If you’re even an occasional reader of this column, you know that the Old Duck is a 30+ year veteran of Rotisserie Style Auction Keeper Leagues. With over 25 championships in about 70 Drafts, it is what I relish and look forward to each year. However, once a year, the dreaded Snake Draft enters my life for one very good reason. The young man who hosts the league (on ESPN.com) is like a son to me and if he asked me to join a Camel Race Fantasy League hosted by Al Jazeera, I’d probably say yes.
Even though I know a beautiful girl who once had a pet Boa Constrictor named “Julius Squeezer”, I hate snakes…both in person and of the Fantasy variety. To me, having 10 or 15 or 20 players go off the board without the opportunity to bid, just penalizes me for doing solid research. And, if one of the Roto combatants forgets to show up on-line, you can bet the “auto-draft” spot will be right in front of me.
This time of year, if you follow Fantasy Baseball at all, it is impossible to avoid Snake Draft advice. It comes at you from everywhere…newspapers, websites, magazines, Satellite Radio and friends. The number of strategies are mind-boggling and include…
> Memorizing the average draft position (ADP) of every player in the universe.
> The “Don’t take Pitchers early” philosophy.
> The “Take Clayton Kershaw now” philosophy.
> The “Don’t take Closers until later” philosophy.
> Prioritizing position scarcity
> Getting 50 HR’s & 50 SB’s from your first two picks (50/50 Plan).
> Getting 75 HR’s & 75 SB’s from your first three picks (75/75 Plan).
> Picking two stud starting pitchers early, also known as the “Dual Aces” plan.
> Drafting players for their future instead of their past, also known as the “Upside” plan.
In order to avoid having my brain explode, I’ve used none of those strategies and still managed a championship and two 2nd place finishes in the short history of the league. In 2015, the Ducks 9th place finish was assured early when we chose Ian Desmond in Round 2 (choked in his walk year), George Springer in Round 3 (injured) and James Shields in Round 4 (gave up HR’s in Petco?). Then there were the injuries to Yadier Molina & Josh Harrison…well, you get the idea.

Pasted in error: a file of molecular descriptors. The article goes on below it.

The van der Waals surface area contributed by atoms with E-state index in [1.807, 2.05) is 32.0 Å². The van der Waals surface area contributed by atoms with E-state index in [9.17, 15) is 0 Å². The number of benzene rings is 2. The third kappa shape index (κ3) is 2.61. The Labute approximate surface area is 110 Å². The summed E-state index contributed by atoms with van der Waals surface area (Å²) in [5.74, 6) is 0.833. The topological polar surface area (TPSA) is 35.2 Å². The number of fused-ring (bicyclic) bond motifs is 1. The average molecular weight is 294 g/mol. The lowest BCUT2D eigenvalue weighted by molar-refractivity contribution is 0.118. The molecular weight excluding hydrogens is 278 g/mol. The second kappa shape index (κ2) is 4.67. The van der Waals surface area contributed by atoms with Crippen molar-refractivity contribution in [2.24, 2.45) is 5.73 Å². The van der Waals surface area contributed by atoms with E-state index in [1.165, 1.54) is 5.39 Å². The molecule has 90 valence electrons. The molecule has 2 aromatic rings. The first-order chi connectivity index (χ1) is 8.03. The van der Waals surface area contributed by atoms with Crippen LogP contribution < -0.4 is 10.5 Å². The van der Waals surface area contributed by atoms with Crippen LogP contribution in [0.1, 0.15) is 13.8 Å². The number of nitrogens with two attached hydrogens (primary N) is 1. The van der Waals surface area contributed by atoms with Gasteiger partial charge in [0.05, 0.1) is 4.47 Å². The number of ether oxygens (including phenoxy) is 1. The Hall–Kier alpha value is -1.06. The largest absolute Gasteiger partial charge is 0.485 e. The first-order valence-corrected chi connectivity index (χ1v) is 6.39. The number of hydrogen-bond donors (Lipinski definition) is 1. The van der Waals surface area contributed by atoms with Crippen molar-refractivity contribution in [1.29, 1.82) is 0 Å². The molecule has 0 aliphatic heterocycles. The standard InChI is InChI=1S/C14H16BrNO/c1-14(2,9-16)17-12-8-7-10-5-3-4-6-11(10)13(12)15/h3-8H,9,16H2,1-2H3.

Part of my occasional past success is from a fairly good knowledge of the player pool, as I’m boning up for NL & AL only Drafts that take place in late March and early April. Logically, however, it seems that the overall approach of the last 30 years still works and it is a mind-set of “balance”. So, while the Long Island Ducks (we all incorporate the name of a minor league team) do have a tendency to wait on pitching, it is more about balancing the roster to leave flexibility as the Draft progresses. Ideally, after ten rounds, the roster should include at least one player at each position (C, 1B, 3B, 2B, SS, OF, SP & Closer) along with a 2nd OF & 2nd SP. After that foundation is established, looking for value is the priority. If you’ve already read columns from multiple sources about the players they drafted, this might be a cure for insomnia. With that disclaimer, my hope is that the strategies and player choices will be of value to you in your upcoming draft.
This is a 15-team mixed league with 22-man rosters (1 Catcher) and three reserve picks. The random order one hour prior to the Draft gave the Ducks the 12th pick, which didn’t seem great at first, but a close analysis of the top 15 players made me feel better. Even though this a Snake Draft, my logic is to use dollar projections as if it were an Auction Draft. What I found is that there were 14 players on my list that projected to be worth $30 or more…so I was guaranteed to acquire one of those guys. As we work our way through the results, you’ll see the ADP (Average Draft Position) for each player as a point of reference. The ADP rankings are as of the date of the Draft (3/13).
Fantasy players are always interested in the first round, so here’s how this league shook out…1) Mike Trout…2) Paul Goldschmidt…3) Clayton Kershaw…4) Josh Donaldson…5) Bryce Harper…6) Jose Altuve…7) Andrew McCutchen…8) Giancarlo Stanton…9) Nolan Arenado…10) Anthony Rizzo…11) Manny Machado.
At this point, five of my $30+ projected players were still on the board and considering that my team had another pick coming six spots later, there was an outside chance the Ducks might get two of them.
Round1, Pick 12 – Dee Gordon (ADP 20)
I liked him better than ADP because of the SB category and the middle infield scarcity. There was going to be power available in Round 2 and I had his value at $37
Round 2, Pick 19 – Carlos Correa, SS (ADP 8)
Miguel Cabrera was in the queue for this pick, but was taken right in front of me. It was Correa or Mookie Betts in this spot and I opted for the SS.
Round 3, Pick 42 – Jose Fernandez (ADP 37)
As expected, the SP run started early…Scherzer, Arrieta, Sale & Bumgarner all went in Round 2 while Harvey & G.Cole went ahead of me in Round 3. I had Fernandez rated ahead of three of those guys and couldn’t really wait any longer. deGrom & Keuchel went at the end of this Round.